of retargeting. I think there’s been a recent Whiteboard Friday on retargeting. Very similar
principles apply, but instead of just retargeting people who come to your website as they browse
random places on the web, you’re retargeting them as they go onto their Facebook page.
So really, really interesting possibilities there. So now that you’ve had a quick primer on what
the types of Facebook advertising are, let’s actually talk about how you’d use it and about
getting started with this. Before you really do any type of Facebook advertising, before
you do any advertising in general, it starts with identifying what your goals are. So I’m
going to walk you through a scenario of let’s say we’re going to sell SEOmoz to small businesses
using Facebook advertising. The first thing you want to do is identify
your goals. In this situation, we want to sell SEOmoz to small businesses. Let’s figure
out exactly what we want to do with those goals. Are we trying to get new people that
we’ve never spoken to? Are we trying to nurture existing people in the SEOmoz database, or
are we trying to go after existing SEOmoz customers to get them to buy a larger, more
expensive product? So start by figuring out exactly what your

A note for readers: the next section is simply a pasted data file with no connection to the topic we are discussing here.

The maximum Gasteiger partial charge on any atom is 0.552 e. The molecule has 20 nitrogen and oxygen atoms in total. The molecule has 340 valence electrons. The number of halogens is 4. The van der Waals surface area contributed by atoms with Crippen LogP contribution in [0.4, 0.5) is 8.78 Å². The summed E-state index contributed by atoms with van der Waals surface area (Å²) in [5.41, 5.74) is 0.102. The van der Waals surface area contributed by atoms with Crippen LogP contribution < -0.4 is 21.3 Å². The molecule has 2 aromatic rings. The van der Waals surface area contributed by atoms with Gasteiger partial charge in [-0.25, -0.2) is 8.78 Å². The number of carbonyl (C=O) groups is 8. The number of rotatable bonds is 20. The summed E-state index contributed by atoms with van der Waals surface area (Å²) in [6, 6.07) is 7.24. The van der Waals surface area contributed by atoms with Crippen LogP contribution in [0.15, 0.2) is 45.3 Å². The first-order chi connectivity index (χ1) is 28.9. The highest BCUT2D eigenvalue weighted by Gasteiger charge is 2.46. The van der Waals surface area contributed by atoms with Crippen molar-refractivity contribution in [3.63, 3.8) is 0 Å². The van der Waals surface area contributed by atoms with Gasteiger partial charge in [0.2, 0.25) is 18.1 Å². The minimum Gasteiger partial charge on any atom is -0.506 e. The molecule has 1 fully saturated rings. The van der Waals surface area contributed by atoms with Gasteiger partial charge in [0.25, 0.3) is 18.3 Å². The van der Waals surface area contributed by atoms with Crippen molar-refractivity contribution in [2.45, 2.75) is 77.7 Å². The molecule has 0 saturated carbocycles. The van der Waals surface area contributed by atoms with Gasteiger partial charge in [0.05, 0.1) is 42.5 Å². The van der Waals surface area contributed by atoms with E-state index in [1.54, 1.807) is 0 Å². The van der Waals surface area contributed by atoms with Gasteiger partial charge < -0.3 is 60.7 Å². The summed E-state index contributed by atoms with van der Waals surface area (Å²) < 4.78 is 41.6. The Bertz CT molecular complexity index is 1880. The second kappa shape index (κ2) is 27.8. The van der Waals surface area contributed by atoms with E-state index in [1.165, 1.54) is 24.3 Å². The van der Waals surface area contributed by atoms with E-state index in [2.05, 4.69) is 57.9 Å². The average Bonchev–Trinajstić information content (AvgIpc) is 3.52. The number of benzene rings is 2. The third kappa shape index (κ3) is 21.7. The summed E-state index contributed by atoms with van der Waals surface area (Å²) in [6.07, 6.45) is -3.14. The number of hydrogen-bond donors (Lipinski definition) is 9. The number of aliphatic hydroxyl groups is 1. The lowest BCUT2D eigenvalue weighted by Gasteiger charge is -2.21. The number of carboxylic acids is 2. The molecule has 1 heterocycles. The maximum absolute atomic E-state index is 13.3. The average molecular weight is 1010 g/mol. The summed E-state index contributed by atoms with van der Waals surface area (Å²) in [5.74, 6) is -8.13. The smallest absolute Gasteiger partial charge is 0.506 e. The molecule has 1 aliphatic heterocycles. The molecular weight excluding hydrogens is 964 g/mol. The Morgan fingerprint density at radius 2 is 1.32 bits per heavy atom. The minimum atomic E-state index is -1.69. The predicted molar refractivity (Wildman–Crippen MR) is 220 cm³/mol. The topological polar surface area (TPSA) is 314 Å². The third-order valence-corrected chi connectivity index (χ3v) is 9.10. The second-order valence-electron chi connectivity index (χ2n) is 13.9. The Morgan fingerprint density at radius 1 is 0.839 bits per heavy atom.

goals are. Also identify do you want them to buy after seeing that ad, or do you want
the ad to be part of a brand awareness play, where you’re just trying to introduce your
product to them and then eventually get them to buy? Start by identifying what your goals
are. So we’re going to identify our goals. Let’s
say we want to sell SEOmoz to new people. Perfect. So who are we trying to sell this
to? Set your targets. You have to know your audience with this. Facebook is amazing when
it comes to targeting capabilities. With a lot of behavioral targeting on the web right
now, it’s all assumptions people make. Because I go to ESPN and Golf Digest and Harvard Business
Review, then I must be a CEO of a company, and I must be a man in between these ages. What’s really cool about Facebook is it’s